Introduction

Since the pandemic, online shopping has become a way of life. Not only can we find some great bargains on the internet, shopping online can be more convenient and less expensive. Along with these positive experiences there can also be risk.

Since January 1st of 2020 the Federal Trade Commission has recorded over 26 thousand online shopping fraud reports resulting in $16.26 million lost. Users have reported online shopping scams involving Facebook Marketplace ads, eBay and others for purchases ranging from baby supplies to used cars. Consumers have complained about ordering from legitimate looking websites, only to go back to find the sites deleted, and the items never arrive. 

Take Action

If it seems too good to be true, it probably is. If you see a product advertised online with a rock-bottom price compared to its suggested retail price, it’s a huge red flag of a scam. It is possible find good deals by comparison shopping, but be wary of deeply discounted prices.

Pay with a credit card when shopping online. Credit cards offer extra protections, limiting what you owe if someone steals your information and allows you to dispute certain charges, even if you don’t receive your order. Unlike a debit card, a credit card isn’t a direct line into your checking account. Be wary of sellers requiring you to pay specifically through a wire transfer, prepaid debit cards or gift cards. Scammers often prefer these types of payments because they are like cash, and not easily stopped or traced.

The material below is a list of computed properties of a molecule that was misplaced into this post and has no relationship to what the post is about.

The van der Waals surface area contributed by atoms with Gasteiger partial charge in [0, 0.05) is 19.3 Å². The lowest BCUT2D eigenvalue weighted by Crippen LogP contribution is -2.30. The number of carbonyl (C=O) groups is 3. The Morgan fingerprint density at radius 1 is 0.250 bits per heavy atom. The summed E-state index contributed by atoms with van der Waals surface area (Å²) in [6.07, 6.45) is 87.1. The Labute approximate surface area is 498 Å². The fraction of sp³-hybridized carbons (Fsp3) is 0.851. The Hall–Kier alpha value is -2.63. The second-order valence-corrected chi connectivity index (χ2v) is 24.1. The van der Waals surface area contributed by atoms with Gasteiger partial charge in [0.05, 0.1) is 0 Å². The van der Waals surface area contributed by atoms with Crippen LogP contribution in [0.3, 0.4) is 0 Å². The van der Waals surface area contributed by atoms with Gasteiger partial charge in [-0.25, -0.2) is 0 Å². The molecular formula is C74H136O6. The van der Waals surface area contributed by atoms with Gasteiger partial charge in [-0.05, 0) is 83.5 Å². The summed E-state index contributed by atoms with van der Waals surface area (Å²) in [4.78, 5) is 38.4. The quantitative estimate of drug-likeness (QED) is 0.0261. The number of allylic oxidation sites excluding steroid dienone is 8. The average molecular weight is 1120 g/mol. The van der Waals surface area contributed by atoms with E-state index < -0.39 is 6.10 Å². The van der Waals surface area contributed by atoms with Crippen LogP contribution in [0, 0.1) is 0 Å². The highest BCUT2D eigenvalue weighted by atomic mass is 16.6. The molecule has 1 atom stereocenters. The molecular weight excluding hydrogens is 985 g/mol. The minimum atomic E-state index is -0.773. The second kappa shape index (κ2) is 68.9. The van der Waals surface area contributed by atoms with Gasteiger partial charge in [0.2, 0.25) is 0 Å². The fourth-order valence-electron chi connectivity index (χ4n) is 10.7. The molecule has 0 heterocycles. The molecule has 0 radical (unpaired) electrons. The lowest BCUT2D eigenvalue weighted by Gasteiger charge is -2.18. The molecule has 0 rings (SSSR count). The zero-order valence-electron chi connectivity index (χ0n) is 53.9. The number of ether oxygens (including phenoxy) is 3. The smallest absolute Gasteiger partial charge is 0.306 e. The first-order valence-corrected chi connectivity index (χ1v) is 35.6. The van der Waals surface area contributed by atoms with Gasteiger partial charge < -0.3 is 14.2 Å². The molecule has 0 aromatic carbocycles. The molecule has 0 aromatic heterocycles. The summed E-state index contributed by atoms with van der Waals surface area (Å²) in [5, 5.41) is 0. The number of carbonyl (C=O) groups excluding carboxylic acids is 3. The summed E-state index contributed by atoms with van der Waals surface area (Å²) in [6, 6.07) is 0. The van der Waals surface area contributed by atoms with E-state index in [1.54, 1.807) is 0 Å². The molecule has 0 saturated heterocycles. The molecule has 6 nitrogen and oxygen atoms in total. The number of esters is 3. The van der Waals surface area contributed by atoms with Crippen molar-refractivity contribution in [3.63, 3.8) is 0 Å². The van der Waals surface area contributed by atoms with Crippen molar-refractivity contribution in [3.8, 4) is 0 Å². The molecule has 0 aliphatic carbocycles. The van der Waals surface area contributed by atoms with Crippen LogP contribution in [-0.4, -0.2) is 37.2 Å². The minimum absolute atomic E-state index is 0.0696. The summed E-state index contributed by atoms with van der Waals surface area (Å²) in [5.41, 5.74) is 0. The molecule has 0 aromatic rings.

Don’t be fooled by a professional looking website. Just because a website looks good doesn’t mean it’s real. Websites are easily created, and scammers often use cybersquatting techniques to fool consumers with names very close to well know businesses.  A domain mimicking Facebook (facebookwinners2020[.]com) scamming users with rewards, such as free products or money.

Additional resources are linked in Actions.